Significance, History and Traditions of Chinese New Year
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Chinese New Year 2021: Know Significance, History and Traditions

Chinese New Year commonly referred to as the Spring Festival is an annual 15-day festival to celebrate New Year’s beginning. 

This year, the Chinese New Year celebration will begin on 12th February, and it will last till 26th February. It is also called the Chinese Lunar New Year or Lunar New Year because the celebration dates are based on the lunisolar Chinese calendar. Hence the date for Chinese New Year changes every year.

Read on to explore Chinese New Year history.

History of Chinese New Year

The history of the Chinese New Year goes back to over 3500 years. According to the legends, the festival’s origin can be traced back to the Shang Dynasty (1600-1046 BC) when people worshipped Gods and ancestors at the beginning of the end of each year.

During the Western Zhou Dynasty (1046-256 BC), people made it a custom to begin agriculture on New Year celebrations. They offered sacrifices to ancestors or Gods and worshipped nature to bless harvests.

In the Han dynasty (202 BC – 220 AD), the first day of the first month in the Chinese lunar calendar was fixed as the festival’s date. Some of the rituals became popular, including ceremonial gathering and using fireworks in the form of burning bamboo to make a loud noise.

In the Wei and Jin dynasties (220-420), people indulged in entertaining activities apart from worshipping Gods and ancestors. The tradition of families getting together to have a reunion dinner, cleaning and decorating their house originated in this period.

In the Tang dynasty, the Chinese New Year celebration took a shift from worshipping and praying to social entertainment. People started displaying riddles on lanterns. They got public holidays for staying and celebrating with family members.

During the Song dynasty, firecrackers loaded with gunpowder came into the celebration. From Song to the Qing dynasty, the Chinese New Year celebration became more of social interaction. People began to meet friends and relatives, exchange gifts, and indulge in fun activities. The entertaining activities such as lion dance, dragon dance, and Shehuo performance started getting popular in this period.

In 1912, the government decided to eliminate the lunar calendar and Lunar New Year and implemented the Gregorian calendar instead. People were not willing to change the tradition; therefore, they kept both calendar systems and used the Gregorian calendar in schools and government organizations. After 1949, Chinese New Year was listed as a nationwide public holiday, and people started getting holidays at schools and workplaces.

Significance of Chinese New Year

Since its beginning, Chinese New Year has become popular in China and all across the globe that helps spread Chinese culture worldwide. It is also celebrated in countries like Indonesia, Singapore, Malaysia, Thailand, Myanmar, Mauritius, North America, and some parts of Europe. It is one of China's most important holidays that begins with New Year's Eve reunion dinner and continues till the next 15 days. Many rituals are performed to kick off the celebration and signify a new start. According to the Chinese lunar calendar, it indicates the beginning of Spring and a New Year.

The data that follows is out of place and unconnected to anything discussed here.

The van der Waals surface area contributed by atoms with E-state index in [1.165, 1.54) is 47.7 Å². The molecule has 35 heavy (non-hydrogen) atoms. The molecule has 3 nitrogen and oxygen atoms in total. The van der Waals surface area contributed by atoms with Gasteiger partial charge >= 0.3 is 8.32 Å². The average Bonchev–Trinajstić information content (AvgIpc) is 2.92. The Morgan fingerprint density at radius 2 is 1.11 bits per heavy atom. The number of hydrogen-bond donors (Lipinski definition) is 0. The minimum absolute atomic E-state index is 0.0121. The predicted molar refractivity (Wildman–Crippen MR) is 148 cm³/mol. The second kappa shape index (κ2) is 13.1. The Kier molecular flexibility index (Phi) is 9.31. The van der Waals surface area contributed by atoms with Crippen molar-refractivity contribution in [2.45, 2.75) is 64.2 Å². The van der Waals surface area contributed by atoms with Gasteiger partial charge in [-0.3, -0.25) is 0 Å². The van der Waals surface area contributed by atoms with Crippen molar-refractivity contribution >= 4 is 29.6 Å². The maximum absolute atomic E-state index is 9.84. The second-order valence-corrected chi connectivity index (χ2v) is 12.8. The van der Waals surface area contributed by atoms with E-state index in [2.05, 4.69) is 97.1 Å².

This traditional festival allows people to get together with their families, celebrate and spend quality time together. The festival is said to bring good fortune for the coming year. Earlier, the celebration was meant for farmers and workers to have some time off from hard labor and resume work after a period of rest. Chinese people use Chinese Zodiac animals to represent each Chinese New Year. 2021 is the year of the Ox.

According to a myth about the beast ‘Nian,’ people burn firecrackers at midnight on Chinese New Year’s Eve to drive away bad luck and evil monsters. In the morning, burning firecrackers is considered a gesture to welcome the New Year and attract good luck.

Traditions of Chinese New Year

People follow many customs and traditions during the 15-day Chinese New Year festival:

People clean the wall, ground, and corner of their house to drive the old things and negative energy away and get ready for a new start

On Chinese New Year, people prefer everything new for the festival. The elders buy new clothes for all family members. Everyone in the family wears brand new clothes on New Year’s Day

It is considered the best time to head home, catch up with friends and family, and plan a reunion dinner

The red envelopes, also known as lucky money, is given to children by the elder members of the family after the reunion dinner

Eating dumplings made with flour and stuffed with different fillings is a custom of the Chinese New Year, which is believed to bring wealth in the coming year

During the Chinese New Year, people paste “Fu” upside down on their gates that symbolizes the arrival of happiness or good fortune

In Chinese culture, the red color is associated with wealth and good fortune. The bright red decorations are hung to ward off a lion-like monster

The Spring Festival couplets are pasted on doorways as a part of the festival’s decoration

The glutinous rice balls also called Yuanxiao or Tangyuan in Chinese are a traditional food for the Chinese New Year. They are made of sticky rice flour stuffed with different fillings

The Chinese lanterns are lit throughout the streets, and poems and riddles are written on them for entertainment

You can plan a solo or family trip to China during the Chinese New Year to experience the true spirit of the festival. Consult Adotrip for an affordable tour package to China. With our online route planner's help, you can check out the list of destinations and transport facilities along with accommodation options across China.

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--- Published By  Stella Wilson